Mike explains, “Principally, people are finding us through social media and recommendations, and our customer base is generally UK-based. We don’t have a foreign travel market. It also helps that our social media product is very Instagrammable. Our customers only post on social media if they enjoy it and then they want to tell the world. It’s not what we do on social media that is important – it is what other people do on social media that is.”
He continues, “House of Gods is very natural and we get to meet people at their absolute best. Nobody ever books here and says I am going to have a quiet night. People who come to us are excited and are on good form from the beginning of their stay to the end.
“If they want, we will deliver cocktails to their room – we would even have someone dressed like Axel Rose come to their door and the sound system plays music into the room when we deliver the cocktails which adds to the experience.
“I really enjoy the fact that we absolutely get to see people at their best – it’s a privilege to be custodians of people’s leisure time and we value that highly, especially when they are coming to House of Gods for a special moment. We have had 100’s of marriage proposals take place here and we have even had a baby conceived here that we know about.”
House of Gods has not been immune to the current recruitment crisis in hospitality, but he believes there is a credible solution. He tells me, “I think one of the ways we can turn the recruitment issue in hospitality around is to pay people properly. We have an entry-level of £10 per hour. I believe if employees have the skills and are good they should be rewarded. Our issue is that people do not consider hospitality roles a vocation. It is up to us to persuade them it is – we have to show people that they can move up through the company and we do that. You can move into management here at four levels and we will move people to manage new premises as they come on-line. We are doing the groundwork and we want people who are on the same path, who think hospitality is the future, and you get people to engage when they think it is exciting.”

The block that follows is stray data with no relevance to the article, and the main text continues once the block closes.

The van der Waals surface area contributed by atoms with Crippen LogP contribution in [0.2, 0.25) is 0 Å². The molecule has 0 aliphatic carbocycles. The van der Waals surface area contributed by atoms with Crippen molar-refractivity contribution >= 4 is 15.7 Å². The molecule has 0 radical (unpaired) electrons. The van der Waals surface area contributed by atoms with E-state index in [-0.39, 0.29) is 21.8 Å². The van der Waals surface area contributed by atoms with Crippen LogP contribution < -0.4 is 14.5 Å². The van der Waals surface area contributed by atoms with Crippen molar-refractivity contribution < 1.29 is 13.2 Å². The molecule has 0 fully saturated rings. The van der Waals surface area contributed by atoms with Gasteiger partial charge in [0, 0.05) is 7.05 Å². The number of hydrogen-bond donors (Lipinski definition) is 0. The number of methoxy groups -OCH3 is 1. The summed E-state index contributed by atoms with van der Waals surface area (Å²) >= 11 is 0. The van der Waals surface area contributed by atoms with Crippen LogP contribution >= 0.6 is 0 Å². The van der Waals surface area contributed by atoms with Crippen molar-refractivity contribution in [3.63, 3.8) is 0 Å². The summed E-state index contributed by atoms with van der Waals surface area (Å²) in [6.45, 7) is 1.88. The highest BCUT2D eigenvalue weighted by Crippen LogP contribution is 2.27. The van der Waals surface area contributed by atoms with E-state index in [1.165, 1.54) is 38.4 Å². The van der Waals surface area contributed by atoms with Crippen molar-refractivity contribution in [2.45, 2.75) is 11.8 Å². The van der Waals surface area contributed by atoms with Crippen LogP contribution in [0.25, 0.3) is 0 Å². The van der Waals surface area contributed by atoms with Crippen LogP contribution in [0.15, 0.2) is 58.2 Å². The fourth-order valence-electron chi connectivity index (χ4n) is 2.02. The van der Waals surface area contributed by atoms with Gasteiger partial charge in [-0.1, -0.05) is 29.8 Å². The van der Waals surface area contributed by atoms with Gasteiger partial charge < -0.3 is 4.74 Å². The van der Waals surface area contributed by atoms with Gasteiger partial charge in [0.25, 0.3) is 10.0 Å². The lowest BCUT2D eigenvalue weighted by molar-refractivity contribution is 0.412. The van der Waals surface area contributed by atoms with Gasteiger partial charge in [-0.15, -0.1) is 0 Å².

Certainly, Mike and Ross have plans for House of Gods which are exciting. Glasgow is already underway and Manchester is next on the agenda, but Ibiza could figure too. “I love the fact that we did Edinburgh and now Glasgow first. This is very much a Scottish story – but we are also keen to get into London, and we would like to do Ibiza and Majorca. We are on an aggressive rollout. There is definitely scope for 10/15 in the UK then the plan is to go overseas. The fun thing about places like Ibiza and Majorca is that a lot of people from Scotland would come to a House of Gods if we opened there. The hotels there would have an element of beach club-style – although we wouldn’t go all white! We are not using a cookie-cutter approach to design, with each of our hotels having its own personality which reflects the personality of the city it is in. The more corporate hotel companies would find a nice building and put a brand in it but we wanted to create a hotel brand.
In Glasgow the new hotel, on Glassford Street, will be, says Mike, “a bit more rock and roll than Edinburgh.” It will feature a rooftop bar with a retractable roof and a secret cocktail bar. This hotel will have 33 rooms once the vision is realised.
Says Mike, “One of the magical things about House of Gods is that it is to customers whatever they want it to be. We have people from all different tribes – it is a real melting pot of culture.”
It is very obvious that Mike really enjoys what he does. “We couldn’t do what we do 24/7 if we didn’t. I do the service side and Ross keeps away from that – he is the rock of the business and we have a fantastic consistent relationship because we are so opposite. We are like Steve Jobs and Steve Wozniak, we are the yin and the yang, but it works.”